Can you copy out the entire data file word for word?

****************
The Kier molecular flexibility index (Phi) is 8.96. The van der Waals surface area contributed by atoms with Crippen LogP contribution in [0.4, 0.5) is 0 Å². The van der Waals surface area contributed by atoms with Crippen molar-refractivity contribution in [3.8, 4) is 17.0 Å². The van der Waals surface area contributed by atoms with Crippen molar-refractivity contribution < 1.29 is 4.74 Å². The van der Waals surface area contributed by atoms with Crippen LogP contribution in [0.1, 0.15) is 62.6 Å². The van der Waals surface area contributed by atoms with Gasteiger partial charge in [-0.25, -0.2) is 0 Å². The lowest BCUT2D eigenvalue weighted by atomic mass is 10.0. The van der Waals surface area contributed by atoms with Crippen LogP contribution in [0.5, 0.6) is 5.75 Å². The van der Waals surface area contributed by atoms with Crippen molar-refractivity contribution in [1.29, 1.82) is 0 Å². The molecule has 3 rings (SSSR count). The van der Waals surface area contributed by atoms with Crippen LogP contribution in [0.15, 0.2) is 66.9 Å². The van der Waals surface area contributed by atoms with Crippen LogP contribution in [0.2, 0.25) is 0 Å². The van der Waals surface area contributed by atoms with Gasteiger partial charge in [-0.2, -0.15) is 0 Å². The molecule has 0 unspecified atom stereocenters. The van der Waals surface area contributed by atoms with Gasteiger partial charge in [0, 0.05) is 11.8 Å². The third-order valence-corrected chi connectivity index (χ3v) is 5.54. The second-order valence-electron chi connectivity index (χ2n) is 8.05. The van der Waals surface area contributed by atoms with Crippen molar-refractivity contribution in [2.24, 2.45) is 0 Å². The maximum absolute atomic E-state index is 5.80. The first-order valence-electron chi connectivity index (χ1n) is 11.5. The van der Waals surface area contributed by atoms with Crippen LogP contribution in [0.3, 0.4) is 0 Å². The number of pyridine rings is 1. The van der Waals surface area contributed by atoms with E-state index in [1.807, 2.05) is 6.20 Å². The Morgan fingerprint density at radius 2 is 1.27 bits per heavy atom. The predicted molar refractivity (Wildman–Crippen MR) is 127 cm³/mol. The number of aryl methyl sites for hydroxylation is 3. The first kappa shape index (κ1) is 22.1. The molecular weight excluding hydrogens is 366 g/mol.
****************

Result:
The Kier molecular flexibility index (Phi) is 8.96. The van der Waals surface area contributed by atoms with Crippen LogP contribution in [0.4, 0.5) is 0 Å². The van der Waals surface area contributed by atoms with Crippen molar-refractivity contribution in [3.8, 4) is 17.0 Å². The van der Waals surface area contributed by atoms with Crippen molar-refractivity contribution < 1.29 is 4.74 Å². The van der Waals surface area contributed by atoms with Crippen LogP contribution in [0.1, 0.15) is 62.6 Å². The van der Waals surface area contributed by atoms with Gasteiger partial charge in [-0.25, -0.2) is 0 Å². The lowest BCUT2D eigenvalue weighted by atomic mass is 10.0. The van der Waals surface area contributed by atoms with Crippen LogP contribution in [0.5, 0.6) is 5.75 Å². The van der Waals surface area contributed by atoms with Crippen molar-refractivity contribution in [1.29, 1.82) is 0 Å². The molecule has 3 rings (SSSR count). The van der Waals surface area contributed by atoms with Crippen LogP contribution in [0.15, 0.2) is 66.9 Å². The van der Waals surface area contributed by atoms with Crippen LogP contribution in [0.2, 0.25) is 0 Å². The van der Waals surface area contributed by atoms with Gasteiger partial charge in [-0.2, -0.15) is 0 Å². The molecule has 0 unspecified atom stereocenters. The van der Waals surface area contributed by atoms with Gasteiger partial charge in [0, 0.05) is 11.8 Å². The third-order valence-corrected chi connectivity index (χ3v) is 5.54. The second-order valence-electron chi connectivity index (χ2n) is 8.05. The van der Waals surface area contributed by atoms with Crippen molar-refractivity contribution in [2.24, 2.45) is 0 Å². The maximum absolute atomic E-state index is 5.80. The first-order valence-electron chi connectivity index (χ1n) is 11.5. The van der Waals surface area contributed by atoms with Crippen LogP contribution in [0.3, 0.4) is 0 Å². The number of pyridine rings is 1. The van der Waals surface area contributed by atoms with E-state index in [1.807, 2.05) is 6.20 Å². The Morgan fingerprint density at radius 2 is 1.27 bits per heavy atom. The predicted molar refractivity (Wildman–Crippen MR) is 127 cm³/mol. The number of aryl methyl sites for hydroxylation is 3. The first kappa shape index (κ1) is 22.1. The molecular weight excluding hydrogens is 366 g/mol.